I know.

I know.

"There was a group of us, and we were all friends. We knew when the" (bizarre hand gesture again) "was about to start, so we had to strap ourselves down so we wouldn't hurt each other. So what do you think it means?"

"I think it means you have absolutely no idea what a zombie is."



I just overheard a conversation between two coworkers. Let's call them Nancy and Chuck.

Not to protect their identities, I just enjoy fake names.

It's one of my quirks.

Chuck and I have never been particularly close, but he often stops to chat with Nancy, who sits near me. Chuck and his girlfriend have been engaged for several months, and so every few days he and Nancy discuss the various drama that comes with an impending wedding. And I eavesdrop when I have nothing better to do.

Which is most of the time.

My job is boring.

Anyway, last week the big issue with Chuck's wedding was that his parents don't much care for his fiancee. This resulted in the wedding being pushed back yet again while the involved parties attempt to reconcile their differences. So, last week Chuck was telling Nancy that they didn't know yet when exactly when their wedding would be, and it was stressing him out.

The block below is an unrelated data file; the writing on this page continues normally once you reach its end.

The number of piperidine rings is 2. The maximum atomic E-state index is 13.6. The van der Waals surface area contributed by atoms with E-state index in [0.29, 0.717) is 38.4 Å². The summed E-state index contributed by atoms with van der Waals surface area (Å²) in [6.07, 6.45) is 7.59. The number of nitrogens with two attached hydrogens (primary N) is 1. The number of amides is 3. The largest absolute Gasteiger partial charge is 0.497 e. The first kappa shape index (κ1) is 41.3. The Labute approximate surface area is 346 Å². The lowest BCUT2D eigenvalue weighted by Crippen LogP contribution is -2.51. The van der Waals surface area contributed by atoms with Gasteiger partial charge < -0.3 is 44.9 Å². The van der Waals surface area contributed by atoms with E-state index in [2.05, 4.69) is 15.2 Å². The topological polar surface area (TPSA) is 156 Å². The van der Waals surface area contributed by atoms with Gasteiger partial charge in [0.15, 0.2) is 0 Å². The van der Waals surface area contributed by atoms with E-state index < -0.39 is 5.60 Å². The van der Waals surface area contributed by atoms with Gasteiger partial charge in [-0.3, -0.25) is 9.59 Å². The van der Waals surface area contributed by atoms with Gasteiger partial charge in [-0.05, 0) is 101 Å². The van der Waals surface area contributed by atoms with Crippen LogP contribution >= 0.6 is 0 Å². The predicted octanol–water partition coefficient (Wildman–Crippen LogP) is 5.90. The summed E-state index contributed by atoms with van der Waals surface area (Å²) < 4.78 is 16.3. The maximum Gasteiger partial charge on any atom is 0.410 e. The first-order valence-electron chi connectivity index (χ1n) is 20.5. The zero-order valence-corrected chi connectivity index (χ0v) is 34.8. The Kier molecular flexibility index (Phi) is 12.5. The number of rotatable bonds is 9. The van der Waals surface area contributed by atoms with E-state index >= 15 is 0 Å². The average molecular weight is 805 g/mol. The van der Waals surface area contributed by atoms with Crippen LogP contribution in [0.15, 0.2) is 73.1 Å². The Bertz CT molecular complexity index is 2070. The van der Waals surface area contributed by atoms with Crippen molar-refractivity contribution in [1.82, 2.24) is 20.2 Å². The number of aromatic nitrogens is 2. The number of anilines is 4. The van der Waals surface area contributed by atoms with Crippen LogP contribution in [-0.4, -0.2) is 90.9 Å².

Today, Chuck mentioned that his weekend plans included moving some of his things to the house that he and his fiancee would occupy once they got married. Perplexed, Nancy asked why he was moving so soon if the wedding wouldn't be for months.

"Well, we're getting married a week from Saturday," Chuck explained.

Perk! went my ears.

"Why?" went Nancy.

"Because the girl's pregnant," went my instinct.

"She's pregnant," whispered Chuck.

Now I've never been that big on gossip, particularly office gossip. This can be attributed to the fact that most of the time I just don't give a damn about other people.

Except you.

I love you.

But Chuck is one of those sweet, innocent, round-faced, super good LDS kids like so many others I grew up around, and I have a wicked soft spot for hearing stories about how these kids react to their own transgressions.

Call it a research project, if you will.

I'm convinced that there is a large number of LDS people who, much like the Me of Years Past, feel completely out of place within their religion and culture but are just too completely absorbed in it to do anything. And hearing stories about good people who do things the church considers "bad", like having sex with their fiancee, sometimes makes me feel validated in this belief.